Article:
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Accueil du site → Doctorat → Allemagne → 2017 → Modeling climate and land use change impacts on water resources and soil erosion in the Dano catchment (Burkina Faso, West Africa)

Rheinischen Friedrich-Wilhelms-Universität Bonn (2017)

Modeling climate and land use change impacts on water resources and soil erosion in the Dano catchment (Burkina Faso, West Africa)

Op de Hipt Felix

Titre : Modeling climate and land use change impacts on water resources and soil erosion in the Dano catchment (Burkina Faso, West Africa)

Auteur : Op de Hipt Felix

Université de soutenance : Rheinischen Friedrich-Wilhelms-Universität Bonn

Grade : Doktorgrades (Dr. rer. nat.) 2017

Résumé
The study assesses the effect of climate and land use change on water resources and soil ero-sion in the Dano catchment, Burkina Faso. Field measurements and derived process under-standing are complemented by a physically based modeling approach that is also used to simu-late the impact of land use and climate change. Extensive hydro-meteorological (e. g. precipitation, discharge), pedological (e. g. texture, bulk density) and soil erosion measurements (e. g. suspended sediment load) are investigated to gain knowledge on governing hydrological and soil erosion processes. Data from erosion plot measurements suggest statistically significant differences of runoff and soil erosion between differently used plots. The data and the retrieved understanding are used to setup and drive the physically based spa-tially distributed hydrological and soil erosion model SHETRAN. Statistical performance measures (R², NSE, KGE) range between 0.66 and 0.8 for the calibration and validation of dis-charge. Achieved quality measures of suspended sediment load are lower than for hydrology but comparable to other SHETRAN studies. The impact of land use and land cover (LULC) change on water resources and soil erosion is studied by applying observed and modeled land use maps to the period 1990 – 2030. The past LULC change is studied using land use maps of the years 1990, 2000, 2007 and 2013. Based on these maps future LULC scenarios were developed for the years 2019, 2025 and 2030. Ob-served and modeled climate data cover the period 1990 – 2030. The observed past and modeled future LULC maps are used to feed SHETRAN. The isolated and combined influence of LULC and climate change is investigated. The land use investigation from 1990 to 2013 suggests a decrease of savanna at annual rates of 1.15% while cropland and settlement areas have increased. The simulations that assumed a constant climate and a changing LULC show in-creasing water yield (3.9% – 77.5%) and mainly increasing specific sediment yield (-1.4% – 115.78%). The simulations that assume constant LULC and climate as changing factor indicate increases in water yield of 24.5% to 46.7% and in sediment yield of 31.1% to 54.7%. The com-bined application of LULC and climate change signals a clear increase in water yield (20.3% – 73.4%) and specific sediment yield (24.7% to 90.1%). Actual evapotranspiration is estimated to change across all simulations by -6.8% to 3.35%. The predicted climate change signal is investigated in detail by comparing the future period 2021 – 2050 with the historical period 1971 – 2000. Representative concentration pathways (RCP) 4.5 and 8.5 of six datasets of the CORDEX framework were used to study the future change in tem-perature and precipitation. Most of the used climate models predict an increase of temperature between 0.9°C and 2.0°C. Large uncertainties among the climate models exist regarding the climate change signal of future precipitation. Some climate models predict an increase (5.9% – 36.5%) others a decreased (6.4% – 10.9%) or a mixed signal. The application of the historical and future climate data to SHETRAN shows that future changes in discharge and specific sedi-ment yield follow the predicted precipitation signal. Simulated future discharge change ranges from -43% to +207%. The future change in sediment yield is in the same order.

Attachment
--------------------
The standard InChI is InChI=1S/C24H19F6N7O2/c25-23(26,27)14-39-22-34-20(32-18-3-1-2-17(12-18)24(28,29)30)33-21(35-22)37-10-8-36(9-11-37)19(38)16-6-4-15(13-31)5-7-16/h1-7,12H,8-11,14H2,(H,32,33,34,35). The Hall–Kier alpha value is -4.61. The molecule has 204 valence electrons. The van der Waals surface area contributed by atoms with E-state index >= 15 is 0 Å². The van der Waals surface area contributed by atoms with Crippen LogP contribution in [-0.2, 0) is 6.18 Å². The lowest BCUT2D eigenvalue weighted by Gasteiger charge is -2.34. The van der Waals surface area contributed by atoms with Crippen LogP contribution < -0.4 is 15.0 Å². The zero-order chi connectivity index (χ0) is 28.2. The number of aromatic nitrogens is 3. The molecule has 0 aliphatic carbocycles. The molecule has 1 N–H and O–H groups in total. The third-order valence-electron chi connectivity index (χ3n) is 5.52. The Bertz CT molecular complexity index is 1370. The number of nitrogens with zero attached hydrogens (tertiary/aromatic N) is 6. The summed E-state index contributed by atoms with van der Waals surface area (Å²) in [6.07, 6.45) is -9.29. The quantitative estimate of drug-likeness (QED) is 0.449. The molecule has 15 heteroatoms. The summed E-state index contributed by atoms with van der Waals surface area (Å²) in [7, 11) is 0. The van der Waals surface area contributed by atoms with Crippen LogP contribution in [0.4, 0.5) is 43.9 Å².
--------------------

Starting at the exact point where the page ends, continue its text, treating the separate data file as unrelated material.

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Page publiée le 5 décembre 2018, mise à jour le 10 novembre 2021